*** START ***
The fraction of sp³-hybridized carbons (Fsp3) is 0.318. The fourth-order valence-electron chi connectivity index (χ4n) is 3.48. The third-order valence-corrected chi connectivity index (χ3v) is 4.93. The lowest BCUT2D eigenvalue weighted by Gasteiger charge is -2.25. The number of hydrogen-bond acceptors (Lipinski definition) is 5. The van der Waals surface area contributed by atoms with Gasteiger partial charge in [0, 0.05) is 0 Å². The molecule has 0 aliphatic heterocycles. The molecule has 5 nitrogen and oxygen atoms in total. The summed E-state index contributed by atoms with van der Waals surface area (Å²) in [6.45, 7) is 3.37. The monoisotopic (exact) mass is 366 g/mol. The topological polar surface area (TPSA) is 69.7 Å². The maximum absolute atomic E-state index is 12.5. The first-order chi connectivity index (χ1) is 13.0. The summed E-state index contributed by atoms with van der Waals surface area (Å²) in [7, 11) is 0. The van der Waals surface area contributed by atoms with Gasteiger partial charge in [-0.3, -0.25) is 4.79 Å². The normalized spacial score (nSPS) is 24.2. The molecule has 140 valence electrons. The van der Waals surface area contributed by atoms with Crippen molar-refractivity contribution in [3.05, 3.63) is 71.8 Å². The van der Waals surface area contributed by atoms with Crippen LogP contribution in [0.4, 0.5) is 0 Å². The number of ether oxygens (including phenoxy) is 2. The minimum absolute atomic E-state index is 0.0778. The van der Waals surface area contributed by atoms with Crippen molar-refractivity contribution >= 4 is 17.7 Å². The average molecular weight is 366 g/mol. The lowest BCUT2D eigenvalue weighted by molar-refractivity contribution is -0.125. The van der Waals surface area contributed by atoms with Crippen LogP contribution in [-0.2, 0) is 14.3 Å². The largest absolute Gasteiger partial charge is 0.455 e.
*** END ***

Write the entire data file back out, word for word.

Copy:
The fraction of sp³-hybridized carbons (Fsp3) is 0.318. The fourth-order valence-electron chi connectivity index (χ4n) is 3.48. The third-order valence-corrected chi connectivity index (χ3v) is 4.93. The lowest BCUT2D eigenvalue weighted by Gasteiger charge is -2.25. The number of hydrogen-bond acceptors (Lipinski definition) is 5. The van der Waals surface area contributed by atoms with Gasteiger partial charge in [0, 0.05) is 0 Å². The molecule has 0 aliphatic heterocycles. The molecule has 5 nitrogen and oxygen atoms in total. The summed E-state index contributed by atoms with van der Waals surface area (Å²) in [6.45, 7) is 3.37. The monoisotopic (exact) mass is 366 g/mol. The topological polar surface area (TPSA) is 69.7 Å². The maximum absolute atomic E-state index is 12.5. The first-order chi connectivity index (χ1) is 13.0. The summed E-state index contributed by atoms with van der Waals surface area (Å²) in [7, 11) is 0. The van der Waals surface area contributed by atoms with Gasteiger partial charge in [-0.3, -0.25) is 4.79 Å². The normalized spacial score (nSPS) is 24.2. The molecule has 140 valence electrons. The van der Waals surface area contributed by atoms with Crippen molar-refractivity contribution in [3.05, 3.63) is 71.8 Å². The van der Waals surface area contributed by atoms with Crippen LogP contribution in [0.4, 0.5) is 0 Å². The number of ether oxygens (including phenoxy) is 2. The minimum absolute atomic E-state index is 0.0778. The van der Waals surface area contributed by atoms with Crippen molar-refractivity contribution >= 4 is 17.7 Å². The average molecular weight is 366 g/mol. The lowest BCUT2D eigenvalue weighted by molar-refractivity contribution is -0.125. The van der Waals surface area contributed by atoms with Crippen LogP contribution in [-0.2, 0) is 14.3 Å². The largest absolute Gasteiger partial charge is 0.455 e.